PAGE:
Minor Planet 2006 VV2
The very dim spot at the center of the images* is the Minor Planet "2006 VV2". It was discovered my by the MIT LINEAR project on November 11th 2006.
Because of if orbit and its diameter, 2006 VV2 was classified as a "Potentially Hazardous Asteroid" by the Minor Planet Center. On March 31st 2007 it came within 8.8 lunar distances (0.023 Au) to Earth. It was bright enough to be seen by small backyard telescopes.
Below are the starting and ending images in the sequence. The sequence covers a time period of 45 minutes, Starting at approx 23:55 EDT and ending at 00:40 EDT. The clouds caused exposure issues with some of the images.
Click either image above to see a larger version
A time lapse animation* of the asteroid's movement is available on YouTube.
The red line in the figure below shows the path of the asteroid during the 45 minute encounter.
Chart created with Thesky6
How it was done:
The image at the top of the page was captured using a Mallincam Hyper Color CCD video camera attached to a modified Stellarve 50mm finderscope piggy-backed on a Optical Tube Assembly (OTA) from a Meade 10" LX200GPS.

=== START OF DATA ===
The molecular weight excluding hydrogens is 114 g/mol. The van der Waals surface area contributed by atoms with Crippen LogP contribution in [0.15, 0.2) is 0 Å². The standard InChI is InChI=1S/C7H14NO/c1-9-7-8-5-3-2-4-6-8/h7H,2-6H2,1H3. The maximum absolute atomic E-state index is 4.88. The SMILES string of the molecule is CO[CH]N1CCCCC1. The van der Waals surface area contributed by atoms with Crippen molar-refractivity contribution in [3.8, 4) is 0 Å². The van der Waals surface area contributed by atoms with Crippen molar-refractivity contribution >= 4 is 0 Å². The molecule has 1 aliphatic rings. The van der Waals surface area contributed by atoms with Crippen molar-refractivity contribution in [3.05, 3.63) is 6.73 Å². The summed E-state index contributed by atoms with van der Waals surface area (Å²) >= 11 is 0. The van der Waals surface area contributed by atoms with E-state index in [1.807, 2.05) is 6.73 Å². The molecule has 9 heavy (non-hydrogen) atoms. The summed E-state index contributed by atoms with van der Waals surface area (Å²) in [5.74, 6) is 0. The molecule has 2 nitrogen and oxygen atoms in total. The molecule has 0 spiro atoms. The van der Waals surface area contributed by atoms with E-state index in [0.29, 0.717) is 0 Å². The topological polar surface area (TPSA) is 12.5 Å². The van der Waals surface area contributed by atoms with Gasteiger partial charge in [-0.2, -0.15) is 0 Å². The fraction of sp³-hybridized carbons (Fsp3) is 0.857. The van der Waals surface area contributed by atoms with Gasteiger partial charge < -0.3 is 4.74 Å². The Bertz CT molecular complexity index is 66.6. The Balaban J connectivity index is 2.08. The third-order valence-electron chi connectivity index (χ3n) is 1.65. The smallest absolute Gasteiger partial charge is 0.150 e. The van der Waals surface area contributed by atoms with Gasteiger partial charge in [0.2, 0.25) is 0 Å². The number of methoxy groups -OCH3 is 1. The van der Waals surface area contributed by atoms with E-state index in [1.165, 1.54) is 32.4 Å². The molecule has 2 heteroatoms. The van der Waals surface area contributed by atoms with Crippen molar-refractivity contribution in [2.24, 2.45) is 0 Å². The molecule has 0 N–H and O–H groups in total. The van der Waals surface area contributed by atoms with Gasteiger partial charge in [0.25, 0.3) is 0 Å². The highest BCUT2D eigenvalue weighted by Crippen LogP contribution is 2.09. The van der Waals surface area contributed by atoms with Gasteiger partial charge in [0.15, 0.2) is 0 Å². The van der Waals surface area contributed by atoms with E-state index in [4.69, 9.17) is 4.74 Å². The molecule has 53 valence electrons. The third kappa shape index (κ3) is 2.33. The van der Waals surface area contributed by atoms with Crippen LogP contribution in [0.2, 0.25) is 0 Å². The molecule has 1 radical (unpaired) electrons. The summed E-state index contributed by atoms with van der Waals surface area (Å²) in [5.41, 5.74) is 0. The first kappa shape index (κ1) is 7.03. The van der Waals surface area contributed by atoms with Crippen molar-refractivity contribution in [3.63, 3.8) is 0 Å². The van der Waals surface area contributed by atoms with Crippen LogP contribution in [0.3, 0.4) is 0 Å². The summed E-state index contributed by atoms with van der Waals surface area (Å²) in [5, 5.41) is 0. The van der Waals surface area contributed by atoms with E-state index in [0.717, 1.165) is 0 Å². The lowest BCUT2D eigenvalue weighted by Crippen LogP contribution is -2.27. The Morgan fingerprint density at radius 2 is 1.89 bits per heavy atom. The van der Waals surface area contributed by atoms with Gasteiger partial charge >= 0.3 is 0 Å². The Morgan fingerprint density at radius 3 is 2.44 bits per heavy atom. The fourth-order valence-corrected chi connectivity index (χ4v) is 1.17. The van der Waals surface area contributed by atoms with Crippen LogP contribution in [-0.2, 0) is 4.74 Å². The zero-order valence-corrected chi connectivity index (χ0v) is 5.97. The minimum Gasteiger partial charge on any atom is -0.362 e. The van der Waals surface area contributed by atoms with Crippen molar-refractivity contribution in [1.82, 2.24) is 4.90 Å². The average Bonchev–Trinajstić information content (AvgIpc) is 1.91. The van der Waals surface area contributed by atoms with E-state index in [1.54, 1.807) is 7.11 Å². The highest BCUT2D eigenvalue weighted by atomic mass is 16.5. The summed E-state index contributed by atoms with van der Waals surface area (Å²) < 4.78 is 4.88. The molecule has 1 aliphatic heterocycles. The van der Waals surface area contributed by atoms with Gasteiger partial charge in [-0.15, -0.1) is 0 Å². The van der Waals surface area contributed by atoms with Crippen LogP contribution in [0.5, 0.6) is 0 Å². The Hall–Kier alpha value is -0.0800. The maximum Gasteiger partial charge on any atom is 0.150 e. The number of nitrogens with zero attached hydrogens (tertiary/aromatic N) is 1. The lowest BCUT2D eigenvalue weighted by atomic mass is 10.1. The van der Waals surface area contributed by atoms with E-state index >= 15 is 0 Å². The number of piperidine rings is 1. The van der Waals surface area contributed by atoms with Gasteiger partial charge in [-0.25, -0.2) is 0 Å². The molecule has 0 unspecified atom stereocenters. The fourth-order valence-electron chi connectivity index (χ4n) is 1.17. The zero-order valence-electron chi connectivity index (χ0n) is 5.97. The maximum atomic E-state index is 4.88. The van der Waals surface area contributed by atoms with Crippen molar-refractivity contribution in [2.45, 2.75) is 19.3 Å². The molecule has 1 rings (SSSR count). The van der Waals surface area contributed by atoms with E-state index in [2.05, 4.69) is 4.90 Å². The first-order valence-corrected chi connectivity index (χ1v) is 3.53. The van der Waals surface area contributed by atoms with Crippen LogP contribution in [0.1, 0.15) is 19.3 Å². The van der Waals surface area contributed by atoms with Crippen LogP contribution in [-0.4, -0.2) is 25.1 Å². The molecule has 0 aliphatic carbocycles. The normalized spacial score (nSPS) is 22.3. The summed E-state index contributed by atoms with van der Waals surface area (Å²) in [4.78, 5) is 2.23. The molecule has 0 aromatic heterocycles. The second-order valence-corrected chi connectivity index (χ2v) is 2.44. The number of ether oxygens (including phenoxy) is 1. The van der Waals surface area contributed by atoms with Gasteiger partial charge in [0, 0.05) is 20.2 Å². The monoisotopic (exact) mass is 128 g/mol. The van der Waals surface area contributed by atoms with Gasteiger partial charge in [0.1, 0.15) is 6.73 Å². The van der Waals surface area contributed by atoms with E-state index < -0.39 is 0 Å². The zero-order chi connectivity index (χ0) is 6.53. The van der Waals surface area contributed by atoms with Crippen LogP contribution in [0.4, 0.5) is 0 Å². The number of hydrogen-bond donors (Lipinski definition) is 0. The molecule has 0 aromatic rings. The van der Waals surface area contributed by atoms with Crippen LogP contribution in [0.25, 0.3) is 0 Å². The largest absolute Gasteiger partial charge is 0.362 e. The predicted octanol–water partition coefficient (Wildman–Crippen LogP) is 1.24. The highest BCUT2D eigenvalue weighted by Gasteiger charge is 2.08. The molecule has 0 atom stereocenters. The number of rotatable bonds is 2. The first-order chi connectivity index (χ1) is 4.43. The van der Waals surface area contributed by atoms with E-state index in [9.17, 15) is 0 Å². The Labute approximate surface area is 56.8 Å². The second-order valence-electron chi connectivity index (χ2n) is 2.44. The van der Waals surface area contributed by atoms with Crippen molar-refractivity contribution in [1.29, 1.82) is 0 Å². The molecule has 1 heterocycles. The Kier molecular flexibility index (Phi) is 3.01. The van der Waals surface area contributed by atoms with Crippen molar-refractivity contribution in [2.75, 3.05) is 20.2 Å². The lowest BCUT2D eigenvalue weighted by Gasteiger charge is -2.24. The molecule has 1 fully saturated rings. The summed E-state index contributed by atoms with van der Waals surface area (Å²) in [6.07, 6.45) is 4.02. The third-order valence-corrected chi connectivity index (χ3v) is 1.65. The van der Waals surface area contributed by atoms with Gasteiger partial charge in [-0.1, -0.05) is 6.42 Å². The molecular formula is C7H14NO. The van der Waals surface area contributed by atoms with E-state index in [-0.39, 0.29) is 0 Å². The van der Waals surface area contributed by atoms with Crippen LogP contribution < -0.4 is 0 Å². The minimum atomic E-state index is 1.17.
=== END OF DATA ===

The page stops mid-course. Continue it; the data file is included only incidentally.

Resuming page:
The time lapse animation was captured with a ST2000-XM attached to a Stellarvue 102mm refractor. The animation is composed of 299 separate exposures which are 5 seconds in duration with 2 second delay inserted between each exposure. The tracking was handled by the Paramount ME German Equatorial Mount (GEM) with no autoguiding.
At the end of the session the separate images were simply converted from their raw FITS imaging format into JPG format, and then animated using Blaze Media Pro.
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*Still images and composite animation are copyright protected and property of the JAT Observatory. They may not be used or reproduced in any manner without permission.
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